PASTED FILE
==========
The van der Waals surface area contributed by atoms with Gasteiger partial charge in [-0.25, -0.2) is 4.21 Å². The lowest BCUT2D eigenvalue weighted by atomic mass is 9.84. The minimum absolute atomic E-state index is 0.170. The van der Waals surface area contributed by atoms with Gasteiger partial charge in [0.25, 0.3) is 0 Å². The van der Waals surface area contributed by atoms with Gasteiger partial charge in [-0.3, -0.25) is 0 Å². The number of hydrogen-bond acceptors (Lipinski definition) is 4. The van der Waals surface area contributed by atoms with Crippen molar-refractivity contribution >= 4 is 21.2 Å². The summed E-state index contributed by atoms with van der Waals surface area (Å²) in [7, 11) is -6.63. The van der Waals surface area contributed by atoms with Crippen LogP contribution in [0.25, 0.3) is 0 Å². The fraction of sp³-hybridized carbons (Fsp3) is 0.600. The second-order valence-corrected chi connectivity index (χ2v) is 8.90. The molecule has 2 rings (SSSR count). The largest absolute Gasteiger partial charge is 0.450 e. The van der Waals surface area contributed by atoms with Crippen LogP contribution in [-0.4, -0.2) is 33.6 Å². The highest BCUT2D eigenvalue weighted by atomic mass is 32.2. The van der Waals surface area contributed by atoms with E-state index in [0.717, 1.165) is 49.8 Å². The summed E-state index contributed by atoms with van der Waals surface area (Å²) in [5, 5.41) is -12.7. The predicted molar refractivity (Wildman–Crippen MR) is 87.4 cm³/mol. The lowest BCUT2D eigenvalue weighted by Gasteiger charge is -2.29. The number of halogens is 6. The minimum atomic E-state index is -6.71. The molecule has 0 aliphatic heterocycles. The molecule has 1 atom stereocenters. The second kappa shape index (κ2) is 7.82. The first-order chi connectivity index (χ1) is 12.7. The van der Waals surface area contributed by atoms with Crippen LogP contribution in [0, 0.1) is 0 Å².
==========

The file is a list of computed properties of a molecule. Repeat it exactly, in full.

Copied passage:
The van der Waals surface area contributed by atoms with Gasteiger partial charge in [-0.25, -0.2) is 4.21 Å². The lowest BCUT2D eigenvalue weighted by atomic mass is 9.84. The minimum absolute atomic E-state index is 0.170. The van der Waals surface area contributed by atoms with Gasteiger partial charge in [0.25, 0.3) is 0 Å². The van der Waals surface area contributed by atoms with Gasteiger partial charge in [-0.3, -0.25) is 0 Å². The number of hydrogen-bond acceptors (Lipinski definition) is 4. The van der Waals surface area contributed by atoms with Crippen molar-refractivity contribution >= 4 is 21.2 Å². The summed E-state index contributed by atoms with van der Waals surface area (Å²) in [7, 11) is -6.63. The van der Waals surface area contributed by atoms with Crippen LogP contribution in [0.25, 0.3) is 0 Å². The fraction of sp³-hybridized carbons (Fsp3) is 0.600. The second-order valence-corrected chi connectivity index (χ2v) is 8.90. The molecule has 2 rings (SSSR count). The largest absolute Gasteiger partial charge is 0.450 e. The van der Waals surface area contributed by atoms with Crippen LogP contribution in [-0.4, -0.2) is 33.6 Å². The highest BCUT2D eigenvalue weighted by atomic mass is 32.2. The van der Waals surface area contributed by atoms with E-state index in [0.717, 1.165) is 49.8 Å². The summed E-state index contributed by atoms with van der Waals surface area (Å²) in [5, 5.41) is -12.7. The predicted molar refractivity (Wildman–Crippen MR) is 87.4 cm³/mol. The lowest BCUT2D eigenvalue weighted by Gasteiger charge is -2.29. The number of halogens is 6. The minimum atomic E-state index is -6.71. The molecule has 0 aliphatic heterocycles. The molecule has 1 atom stereocenters. The second kappa shape index (κ2) is 7.82. The first-order chi connectivity index (χ1) is 12.7. The van der Waals surface area contributed by atoms with Crippen LogP contribution in [0, 0.1) is 0 Å².